US airlines are reporting fourth-quarter and full-year earnings as public attention focuses on technical glitches at low-cost carrier Southwest Airlines and the country’s top aviation regulator that caused high-profile meltdowns. But for most airlines the news is still likely to be rosy, as (despite the increased interest in private jets post Covid) demand for commercial air travel drives profits.

United Airlines will report on Wednesday. Expect chief executive officer Scott Kirby to have a few tart words for the US Federal Aviation Administration, which grounded planes for two hours on Wednesday when a damaged database file caused a safety system to fail. He said over the summer that the agency needed more air traffic controllers.

Key economic and company reports

Here is a more complete list of what to expect in terms of company reports and economic data this week.


  • India, December wholesale price index (WPI) inflation rate data

  • Results: Ashmore Q2 trading update, Rio Tinto Q4 operations review (Tuesday AM local time in Sydney, Australia), UMC 4Q


  • Canada, December consumer price index (CPI) inflation rate data

  • China, December retail sales and industrial production figures

  • China, Q4 GDP figures

  • EU, Ecofin meetings

  • Germany, December harmonised index of consumer prices (HICP) and CPI inflation rate data

  • Germany, ZEW economic sentiment survey

  • UK, monthly labour market statistics

  • UK, December insolvency statistics

  • Dominic Paul becomes Whitbread chief executive, succeeding Alison Brittain, who leaves after seven years in the top job

  • Results: Alliance Pharma FY trading update, Citizens Financial Group Q4, Crest Nicholson FY, Experian Q3 trading update, Goldman Sachs Q4, Hays Q2 trading update, Morgan Stanley Q4, Lindt & Sprungli sales update, Ocado Q4 trading statement, THG Q4 trading update, Wise Q3 trading update


  • EU, final core December HICP inflation rate data

  • International Energy Agency monthly oil market report

  • Japan, Bank of Japan rate-setting meeting announcement

  • UK, December CPI and producer price index (PPI) inflation rate data

  • UK, November house price inflation index

  • US, December retail sales figures

  • US, December PPI inflation rate data

  • US, Federal Reserve issues its Beige Book on economic conditions

  • US, December industrial production figures

  • Results: Barry Callebaut Q1 sales figures, Burberry Q3 trading update, Charles Schwab Q4, Currys trading update, Galliford Try trading update, JB Hunt Transport Services Q4, Just Eat Takeaway Q4 trading update, Liontrust Asset Management Q3 trading update, Pearson trading update, Qinetiq Q3 trading update, PNC Financial Services Group Q4, Prologis Q4, Rathbones Q4 trading update, Richemont Q3 trading update, United Airlines Q4, Vistry Group trading update, WHSmith Christmas trading statement


  • EU, ECB’s December monetary policy committee meeting minutes published

  • UK, RICS house price survey

  • Results: Boohoo trading statement, Centamin Q4, Deliveroo Q4 trading update, Discover Financial Services Q4, Kier trading update, Netflix Q4, Northern Trust Q4, Premier Foods Q3 trading update, Procter & Gamble Q3, Sage Q1 trading update, Workspace Group Q3 trading update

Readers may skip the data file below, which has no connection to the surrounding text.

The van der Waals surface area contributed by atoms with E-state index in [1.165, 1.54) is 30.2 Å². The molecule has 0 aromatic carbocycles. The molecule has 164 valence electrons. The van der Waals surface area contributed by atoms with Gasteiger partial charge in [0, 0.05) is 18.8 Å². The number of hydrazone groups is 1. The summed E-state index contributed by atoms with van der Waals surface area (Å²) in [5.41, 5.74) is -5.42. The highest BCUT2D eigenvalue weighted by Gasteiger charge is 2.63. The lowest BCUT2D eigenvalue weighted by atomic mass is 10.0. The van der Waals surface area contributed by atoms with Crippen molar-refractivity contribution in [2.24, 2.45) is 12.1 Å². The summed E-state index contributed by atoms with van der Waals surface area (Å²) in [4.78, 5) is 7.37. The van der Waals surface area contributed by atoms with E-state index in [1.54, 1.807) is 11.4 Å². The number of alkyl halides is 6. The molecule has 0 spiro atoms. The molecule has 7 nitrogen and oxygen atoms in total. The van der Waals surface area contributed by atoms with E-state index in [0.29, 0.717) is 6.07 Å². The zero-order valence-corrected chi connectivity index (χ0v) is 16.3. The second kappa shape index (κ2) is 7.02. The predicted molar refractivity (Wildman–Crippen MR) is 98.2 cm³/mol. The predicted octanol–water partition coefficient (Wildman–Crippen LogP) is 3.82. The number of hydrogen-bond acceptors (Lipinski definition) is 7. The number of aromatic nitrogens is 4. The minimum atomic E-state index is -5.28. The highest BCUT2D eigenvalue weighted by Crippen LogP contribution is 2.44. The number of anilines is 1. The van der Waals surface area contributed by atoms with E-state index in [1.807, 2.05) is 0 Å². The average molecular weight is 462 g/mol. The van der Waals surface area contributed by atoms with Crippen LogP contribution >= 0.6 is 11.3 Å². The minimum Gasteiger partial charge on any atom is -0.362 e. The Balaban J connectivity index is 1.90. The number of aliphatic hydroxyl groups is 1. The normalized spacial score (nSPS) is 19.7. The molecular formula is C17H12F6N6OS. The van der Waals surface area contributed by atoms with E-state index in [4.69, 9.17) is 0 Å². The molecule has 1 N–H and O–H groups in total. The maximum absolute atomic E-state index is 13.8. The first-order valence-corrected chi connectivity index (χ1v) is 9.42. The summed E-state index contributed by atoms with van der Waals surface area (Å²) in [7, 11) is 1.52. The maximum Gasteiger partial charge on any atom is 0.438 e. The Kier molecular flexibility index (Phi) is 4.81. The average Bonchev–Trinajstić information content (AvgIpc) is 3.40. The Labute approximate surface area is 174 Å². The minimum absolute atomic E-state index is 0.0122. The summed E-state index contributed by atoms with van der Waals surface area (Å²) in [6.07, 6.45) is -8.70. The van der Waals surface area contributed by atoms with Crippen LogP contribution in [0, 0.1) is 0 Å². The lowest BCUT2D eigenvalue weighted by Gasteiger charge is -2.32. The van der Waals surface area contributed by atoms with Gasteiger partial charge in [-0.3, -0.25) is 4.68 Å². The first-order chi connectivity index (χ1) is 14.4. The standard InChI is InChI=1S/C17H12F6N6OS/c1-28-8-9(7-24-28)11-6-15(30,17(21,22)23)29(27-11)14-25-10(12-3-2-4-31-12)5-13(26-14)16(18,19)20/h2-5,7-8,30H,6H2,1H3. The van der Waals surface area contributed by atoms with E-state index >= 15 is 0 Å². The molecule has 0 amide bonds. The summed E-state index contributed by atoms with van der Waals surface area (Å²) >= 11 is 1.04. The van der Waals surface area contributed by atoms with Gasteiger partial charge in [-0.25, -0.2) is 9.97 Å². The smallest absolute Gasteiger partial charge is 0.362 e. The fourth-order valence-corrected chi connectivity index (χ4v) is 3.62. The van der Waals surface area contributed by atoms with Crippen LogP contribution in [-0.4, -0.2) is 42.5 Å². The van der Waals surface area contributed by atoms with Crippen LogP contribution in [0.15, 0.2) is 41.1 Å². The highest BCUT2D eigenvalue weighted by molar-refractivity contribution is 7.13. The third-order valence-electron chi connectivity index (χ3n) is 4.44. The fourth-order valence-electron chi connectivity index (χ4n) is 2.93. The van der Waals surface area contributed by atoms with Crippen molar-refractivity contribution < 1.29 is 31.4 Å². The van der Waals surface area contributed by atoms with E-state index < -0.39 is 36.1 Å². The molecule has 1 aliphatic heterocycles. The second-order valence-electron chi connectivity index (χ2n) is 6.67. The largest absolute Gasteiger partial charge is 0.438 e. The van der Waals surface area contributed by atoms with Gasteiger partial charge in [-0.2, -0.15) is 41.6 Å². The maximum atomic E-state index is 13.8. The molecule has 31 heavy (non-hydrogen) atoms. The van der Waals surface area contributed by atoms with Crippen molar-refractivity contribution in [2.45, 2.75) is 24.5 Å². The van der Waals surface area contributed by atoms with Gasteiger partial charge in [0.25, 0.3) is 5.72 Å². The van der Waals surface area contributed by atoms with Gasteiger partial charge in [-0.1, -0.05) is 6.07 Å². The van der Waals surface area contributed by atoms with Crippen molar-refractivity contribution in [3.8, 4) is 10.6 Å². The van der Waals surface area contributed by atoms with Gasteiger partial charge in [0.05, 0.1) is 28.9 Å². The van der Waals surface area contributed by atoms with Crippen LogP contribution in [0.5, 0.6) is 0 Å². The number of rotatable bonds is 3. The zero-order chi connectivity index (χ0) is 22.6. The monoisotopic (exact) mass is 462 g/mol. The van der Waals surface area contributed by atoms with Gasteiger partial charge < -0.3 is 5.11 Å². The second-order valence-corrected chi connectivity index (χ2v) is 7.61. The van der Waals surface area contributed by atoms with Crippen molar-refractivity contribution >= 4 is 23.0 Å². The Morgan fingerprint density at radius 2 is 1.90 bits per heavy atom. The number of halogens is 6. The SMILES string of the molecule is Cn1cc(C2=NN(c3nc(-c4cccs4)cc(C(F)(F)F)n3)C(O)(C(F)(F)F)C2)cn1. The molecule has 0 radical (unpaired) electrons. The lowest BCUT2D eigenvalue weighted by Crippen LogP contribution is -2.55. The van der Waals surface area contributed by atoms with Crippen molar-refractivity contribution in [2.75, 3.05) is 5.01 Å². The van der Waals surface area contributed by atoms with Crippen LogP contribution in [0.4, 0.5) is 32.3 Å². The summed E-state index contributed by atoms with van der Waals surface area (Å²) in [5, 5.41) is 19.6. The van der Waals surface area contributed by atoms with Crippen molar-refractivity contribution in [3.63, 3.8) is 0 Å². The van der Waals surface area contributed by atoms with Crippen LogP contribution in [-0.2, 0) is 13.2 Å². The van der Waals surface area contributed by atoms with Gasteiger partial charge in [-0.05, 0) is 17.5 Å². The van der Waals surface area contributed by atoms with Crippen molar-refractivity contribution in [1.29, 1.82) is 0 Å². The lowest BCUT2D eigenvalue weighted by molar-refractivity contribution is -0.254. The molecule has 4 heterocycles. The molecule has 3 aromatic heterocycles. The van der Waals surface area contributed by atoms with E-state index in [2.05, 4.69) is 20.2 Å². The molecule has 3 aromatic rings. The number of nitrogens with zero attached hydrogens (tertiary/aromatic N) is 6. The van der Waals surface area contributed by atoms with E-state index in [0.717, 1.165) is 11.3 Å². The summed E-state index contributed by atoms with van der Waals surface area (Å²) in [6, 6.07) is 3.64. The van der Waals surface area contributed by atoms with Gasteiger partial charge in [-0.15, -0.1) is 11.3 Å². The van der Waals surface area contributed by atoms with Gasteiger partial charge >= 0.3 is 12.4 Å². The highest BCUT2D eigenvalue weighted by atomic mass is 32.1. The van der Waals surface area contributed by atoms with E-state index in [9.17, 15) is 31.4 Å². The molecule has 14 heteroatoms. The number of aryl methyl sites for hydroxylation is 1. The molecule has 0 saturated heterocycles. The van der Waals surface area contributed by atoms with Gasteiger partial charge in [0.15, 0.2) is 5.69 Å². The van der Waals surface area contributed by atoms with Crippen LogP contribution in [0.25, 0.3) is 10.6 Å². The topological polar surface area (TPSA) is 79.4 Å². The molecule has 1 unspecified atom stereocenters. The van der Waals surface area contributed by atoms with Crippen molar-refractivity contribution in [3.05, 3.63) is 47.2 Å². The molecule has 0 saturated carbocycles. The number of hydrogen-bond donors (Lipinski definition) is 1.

• China, monetary policy rate-setting announcement

  • Germany, December PPI inflation rate data

  • Japan, December CPI inflation rate data (AM local time)

  • UK, GfK consumer confidence survey

  • UK, December trade data

  • Results: Close Brothers trading update, Schlumberger Q4, State Street Q4

World events

Finally, here is a rundown of other events and milestones this week.


  • Australia, the annual tennis grand slam begins with the Australian Open tournament in Melbourne

  • Belarus, Belarus and Russia begin joint aviation drills of air divisions as part of the two countries’ regional grouping of troops

  • Switzerland, World Economic Forum opens in Davos, bringing together world leaders and business heads to discuss pressing geopolitical issues

  • US, Martin Luther King Day national holiday



  • Belgium, Nato military chiefs of defence gather in Brussels for a two-day meeting, including counterparts invited from membership applicants Finland and Sweden.

  • UK, members of the Royal College of Nursing begin a 48-hour walkout, the latest strike in ongoing industrial action over pay. Also, Unison members at the Environment Agency are staging a one-day strike in a separate pay dispute.


  • France, Billionaire Kostyantyn Zhevago, who controls London-listed iron pellet producer Ferrexpo, is due to appear at the court of appeals in Chambéry, in south-east France, following Ukraine’s request to extradite him. The businessman is wanted on suspicion of embezzlement and money-laundering.

  • UK, deadline for restoring power-sharing in Northern Ireland, after a second six-week extension by the Westminster government last month


  • Tunisia, parliamentary run-off elections due to be held

  • US, anti-abortion demonstrators plan to march on Washington for the first time since the Supreme Court overturned Roe vs Wade. Sunday is the 50th anniversary of the case being first settled by the Supreme Court.


  • China, new year’s eve markets closed

  • UK, former Labour party leader Jeremy Corbyn speaks at the Stop the War Coalition Trade Union Conference in London